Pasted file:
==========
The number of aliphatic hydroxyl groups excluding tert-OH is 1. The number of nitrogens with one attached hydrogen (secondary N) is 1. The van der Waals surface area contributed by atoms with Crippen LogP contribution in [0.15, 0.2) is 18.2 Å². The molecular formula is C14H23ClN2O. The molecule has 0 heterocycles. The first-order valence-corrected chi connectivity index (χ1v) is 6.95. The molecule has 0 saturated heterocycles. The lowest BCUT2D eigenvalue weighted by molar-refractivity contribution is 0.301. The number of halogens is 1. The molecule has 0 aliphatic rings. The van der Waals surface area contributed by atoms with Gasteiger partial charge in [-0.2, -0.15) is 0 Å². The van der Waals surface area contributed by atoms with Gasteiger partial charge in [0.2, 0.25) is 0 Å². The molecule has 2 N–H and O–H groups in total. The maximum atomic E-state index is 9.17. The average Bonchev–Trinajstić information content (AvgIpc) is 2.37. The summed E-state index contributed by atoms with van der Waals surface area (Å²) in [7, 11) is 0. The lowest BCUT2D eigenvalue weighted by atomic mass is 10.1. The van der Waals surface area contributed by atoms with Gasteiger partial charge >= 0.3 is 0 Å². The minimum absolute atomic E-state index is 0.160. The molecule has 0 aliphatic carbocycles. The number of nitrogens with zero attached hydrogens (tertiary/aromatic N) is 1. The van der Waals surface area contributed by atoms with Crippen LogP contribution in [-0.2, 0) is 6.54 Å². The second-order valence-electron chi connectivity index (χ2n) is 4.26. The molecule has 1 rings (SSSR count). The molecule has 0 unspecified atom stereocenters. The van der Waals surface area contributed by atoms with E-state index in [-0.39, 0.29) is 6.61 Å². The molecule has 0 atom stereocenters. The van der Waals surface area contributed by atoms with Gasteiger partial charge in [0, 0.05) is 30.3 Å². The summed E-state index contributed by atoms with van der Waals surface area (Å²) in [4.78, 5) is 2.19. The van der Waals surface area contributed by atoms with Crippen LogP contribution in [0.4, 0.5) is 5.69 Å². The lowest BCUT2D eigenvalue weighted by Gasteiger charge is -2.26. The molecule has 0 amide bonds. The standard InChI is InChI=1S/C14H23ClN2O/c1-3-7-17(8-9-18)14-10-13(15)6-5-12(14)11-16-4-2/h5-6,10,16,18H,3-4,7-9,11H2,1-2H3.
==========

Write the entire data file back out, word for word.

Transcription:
The number of aliphatic hydroxyl groups excluding tert-OH is 1. The number of nitrogens with one attached hydrogen (secondary N) is 1. The van der Waals surface area contributed by atoms with Crippen LogP contribution in [0.15, 0.2) is 18.2 Å². The molecular formula is C14H23ClN2O. The molecule has 0 heterocycles. The first-order valence-corrected chi connectivity index (χ1v) is 6.95. The molecule has 0 saturated heterocycles. The lowest BCUT2D eigenvalue weighted by molar-refractivity contribution is 0.301. The number of halogens is 1. The molecule has 0 aliphatic rings. The van der Waals surface area contributed by atoms with Gasteiger partial charge in [-0.2, -0.15) is 0 Å². The van der Waals surface area contributed by atoms with Gasteiger partial charge in [0.2, 0.25) is 0 Å². The molecule has 2 N–H and O–H groups in total. The maximum atomic E-state index is 9.17. The average Bonchev–Trinajstić information content (AvgIpc) is 2.37. The summed E-state index contributed by atoms with van der Waals surface area (Å²) in [7, 11) is 0. The lowest BCUT2D eigenvalue weighted by atomic mass is 10.1. The van der Waals surface area contributed by atoms with Gasteiger partial charge >= 0.3 is 0 Å². The minimum absolute atomic E-state index is 0.160. The molecule has 0 aliphatic carbocycles. The number of nitrogens with zero attached hydrogens (tertiary/aromatic N) is 1. The van der Waals surface area contributed by atoms with Crippen LogP contribution in [-0.2, 0) is 6.54 Å². The second-order valence-electron chi connectivity index (χ2n) is 4.26. The molecule has 1 rings (SSSR count). The molecule has 0 unspecified atom stereocenters. The van der Waals surface area contributed by atoms with E-state index in [-0.39, 0.29) is 6.61 Å². The molecule has 0 atom stereocenters. The van der Waals surface area contributed by atoms with Gasteiger partial charge in [0, 0.05) is 30.3 Å². The summed E-state index contributed by atoms with van der Waals surface area (Å²) in [4.78, 5) is 2.19. The van der Waals surface area contributed by atoms with Crippen LogP contribution in [0.4, 0.5) is 5.69 Å². The lowest BCUT2D eigenvalue weighted by Gasteiger charge is -2.26. The molecule has 0 amide bonds. The standard InChI is InChI=1S/C14H23ClN2O/c1-3-7-17(8-9-18)14-10-13(15)6-5-12(14)11-16-4-2/h5-6,10,16,18H,3-4,7-9,11H2,1-2H3.